The concept of associating particles with fields originated during the study of various physical phenomena involving electromagnetic radiation. For example, the observations and theoretical explanations of the black body radiation by Planck, the photoelectric effect by Einstein, and the scattering of a photon off an electron by Compton established that electromagnetic radiation can be described in terms of “discrete quanta of energy” called photon, identified as a massless particle of spin 1. Consequently, Maxwell's equations of classical electrodynamics, describing the time evolution of the electric and magnetic fields are interpreted to be the equations of motion of the photon, written in terms of the massless spin 1 electromagnetic field. Later, the quantization of the electromagnetic field was formulated to explain the emission and absorption of radiation in terms of the creation and annihilation of photons during the interaction of the electromagnetic field with the physical systems. The concept of treating photons as quanta of the electromagnetic fields was successful in explaining the physical phenomena induced by the electromagnetic interactions; methods of field quantization were used leading to quantum electrodynamics (QED), the quantum field theory of electromagnetic interactions. The concept was later generalized by Fermi [23, 207] and Yukawa [208, 209] to formulate, respectively, the theory of weak and strong interactions in analogy with the theory of QED.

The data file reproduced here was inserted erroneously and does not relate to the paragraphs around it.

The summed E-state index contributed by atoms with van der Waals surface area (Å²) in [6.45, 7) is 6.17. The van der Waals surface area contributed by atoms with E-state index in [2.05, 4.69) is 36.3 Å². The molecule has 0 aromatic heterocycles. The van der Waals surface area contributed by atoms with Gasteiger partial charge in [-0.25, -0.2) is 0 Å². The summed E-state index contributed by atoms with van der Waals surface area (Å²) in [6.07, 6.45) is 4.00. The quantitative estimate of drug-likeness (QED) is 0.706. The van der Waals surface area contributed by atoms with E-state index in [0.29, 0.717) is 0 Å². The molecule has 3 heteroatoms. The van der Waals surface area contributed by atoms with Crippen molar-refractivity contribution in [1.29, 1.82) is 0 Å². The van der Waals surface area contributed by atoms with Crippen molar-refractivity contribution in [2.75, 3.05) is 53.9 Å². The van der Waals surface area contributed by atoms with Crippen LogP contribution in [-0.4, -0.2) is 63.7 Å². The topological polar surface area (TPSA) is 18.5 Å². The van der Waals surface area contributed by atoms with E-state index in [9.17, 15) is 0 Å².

In order to describe QED, the quantum field theory of electromagnetic fields and their interaction with matter, in terms of the massless spin 1 fields corresponding to photons, the equations of motion of should be fully relativistic. This requires the reformulation of classical equations of motion for the fields to obtain the quantum equations of motion for the fields and find their solutions, in case of free fields as well as fields interacting with matter. This is generally done using perturbation theory for which a relativistically covariant perturbation theory is required.
The path of transition from a classical description of fields to a quantum description of fields, requiring the quantization of fields, their equations of motion, propagation, and interaction with matter involves understanding many new concepts and mathematical methods. For this purpose, the Lagrangian formulation for describing the dynamics of particles and their interaction with the fields is found to be suitable.